This Day in Naval History - July 07

Monday, July 07, 2008

1798 - Congress rescinds treaties with France; Quasi War begins with frigate Delaware capturing French privateer, Croyable.
1846 - Commodore John D. Sloat lands at Monterey and claims California for U.S.
1916 - Thomas A. Edison becomes head of Naval Consulting Board which screens inventions for use by the Navy.
1948 - First six enlisted women sworn into Regular Navy. The Navy WAVES in Naval Reserve, who were the first to transfer to the Regular Navy, were Kay Louise Langdon, Aviation Storekeeper First Class; Wilma Juanita Marchal, Chief Yeoman; Frances Teresa Dovaney, Storekeeper Second Class; Edna Earle Young, Yeoman Second Class; Doris Roberta Robertson, Teleman Second Class; and Ruth Flora, Hospital Corpsman First Class.

For more information on naval history, visit the Naval Historical Center Web site at www.history.navy.mil.

Maritime Today


The Maritime Industry's original and most viewed E-News Service

Maritime Reporter February 2016 Digital Edition
FREE Maritime Reporter Subscription
Latest Maritime News    rss feeds

Navy

James Troop Supplies Engines for 3 Naval Vessels

Liverpool City Region (UK) based ship engine specialist James Troop & Co has won an order to supply Volvo Penta diesel engines for three European naval vessels being built on Merseyside.

NATO Launches Sea Mission Against People-Smugglers

NATO, EU mission to help target traffickers in Aegean Sea. NATO ships are on their way to the Aegean Sea to help Turkey and Greece crack down on criminal networks smuggling refugees into Europe,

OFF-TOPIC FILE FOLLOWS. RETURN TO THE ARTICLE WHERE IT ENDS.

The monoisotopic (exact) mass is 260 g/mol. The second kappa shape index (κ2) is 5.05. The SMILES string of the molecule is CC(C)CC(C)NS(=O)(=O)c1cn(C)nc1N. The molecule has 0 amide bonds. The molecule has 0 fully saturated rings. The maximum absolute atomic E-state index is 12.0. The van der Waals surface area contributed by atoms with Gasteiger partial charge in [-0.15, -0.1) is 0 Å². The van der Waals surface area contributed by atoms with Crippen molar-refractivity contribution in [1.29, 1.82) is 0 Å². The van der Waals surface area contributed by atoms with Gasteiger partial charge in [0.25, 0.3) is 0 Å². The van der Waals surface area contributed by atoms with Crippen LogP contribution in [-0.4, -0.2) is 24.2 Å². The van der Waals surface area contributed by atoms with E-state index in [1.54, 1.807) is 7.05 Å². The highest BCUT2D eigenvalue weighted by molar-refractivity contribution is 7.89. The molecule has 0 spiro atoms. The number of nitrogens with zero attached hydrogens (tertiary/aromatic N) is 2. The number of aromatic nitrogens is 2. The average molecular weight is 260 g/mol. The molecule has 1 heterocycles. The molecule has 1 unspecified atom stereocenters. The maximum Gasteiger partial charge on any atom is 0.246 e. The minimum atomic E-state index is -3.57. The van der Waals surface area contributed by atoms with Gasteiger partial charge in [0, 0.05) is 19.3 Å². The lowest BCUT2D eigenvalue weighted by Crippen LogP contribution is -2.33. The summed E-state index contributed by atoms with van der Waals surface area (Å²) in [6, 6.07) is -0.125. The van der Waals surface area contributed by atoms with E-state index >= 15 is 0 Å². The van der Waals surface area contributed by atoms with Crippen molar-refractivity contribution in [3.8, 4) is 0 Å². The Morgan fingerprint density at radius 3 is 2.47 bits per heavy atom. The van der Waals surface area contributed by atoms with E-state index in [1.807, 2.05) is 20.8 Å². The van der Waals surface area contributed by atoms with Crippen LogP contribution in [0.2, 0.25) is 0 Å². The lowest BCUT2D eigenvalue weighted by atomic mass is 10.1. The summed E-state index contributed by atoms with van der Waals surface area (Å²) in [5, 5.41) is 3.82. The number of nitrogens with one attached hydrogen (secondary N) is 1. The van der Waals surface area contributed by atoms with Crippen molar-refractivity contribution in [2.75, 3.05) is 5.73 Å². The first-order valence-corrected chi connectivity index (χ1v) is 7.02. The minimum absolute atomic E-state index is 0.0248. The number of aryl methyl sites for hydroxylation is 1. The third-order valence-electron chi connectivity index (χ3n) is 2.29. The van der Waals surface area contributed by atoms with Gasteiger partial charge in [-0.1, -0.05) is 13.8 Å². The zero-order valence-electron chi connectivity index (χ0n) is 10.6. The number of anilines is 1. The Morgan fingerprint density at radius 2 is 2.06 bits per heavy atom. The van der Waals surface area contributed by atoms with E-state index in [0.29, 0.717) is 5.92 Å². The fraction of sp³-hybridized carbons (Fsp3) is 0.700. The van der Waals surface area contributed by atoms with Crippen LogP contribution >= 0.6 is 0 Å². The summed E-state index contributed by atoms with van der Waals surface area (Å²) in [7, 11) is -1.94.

UK to Double NATO Naval Deployments in 2016

Britain is doubling its naval deployments to North Atlantic Treaty Organization (NATO) in a move aimed a showing enemies that "we are ready to respond to any threat",

History

This Day In Naval History - February 10

1862 - A flotilla under Cmdr. Stephen C. Rowan aboard USS Delaware engages the gunboats and batteries at Elizabeth City, N.C, capturing CSS Ellis and sinking CSS Seabird.

Brazil Agricultural Waterway Finally Reopens

Brazil's Tiete-Parana waterway, a key transport corridor for soybeans, corn, cellulose, fertilizer and other agricultural products, has reopened after a 20-month

Shipping Industry Clean Up its Act

Shipping impacts the world in many positive ways by enabling trade around the world, But despite all the positive impacts, you also have negative impacts, especially environmental impacts,

 
 
Maritime Careers / Shipboard Positions Maritime Contracts Maritime Security Naval Architecture Offshore Oil Salvage Ship Electronics Ship Repair Sonar Winch
rss | archive | history | articles | privacy | contributors | top maritime news | about us | copyright | maritime magazines
maritime security news | shipbuilding news | maritime industry | shipping news | maritime reporting | workboats news | ship design | maritime business

Time taken: 0.0648 sec (15 req/sec)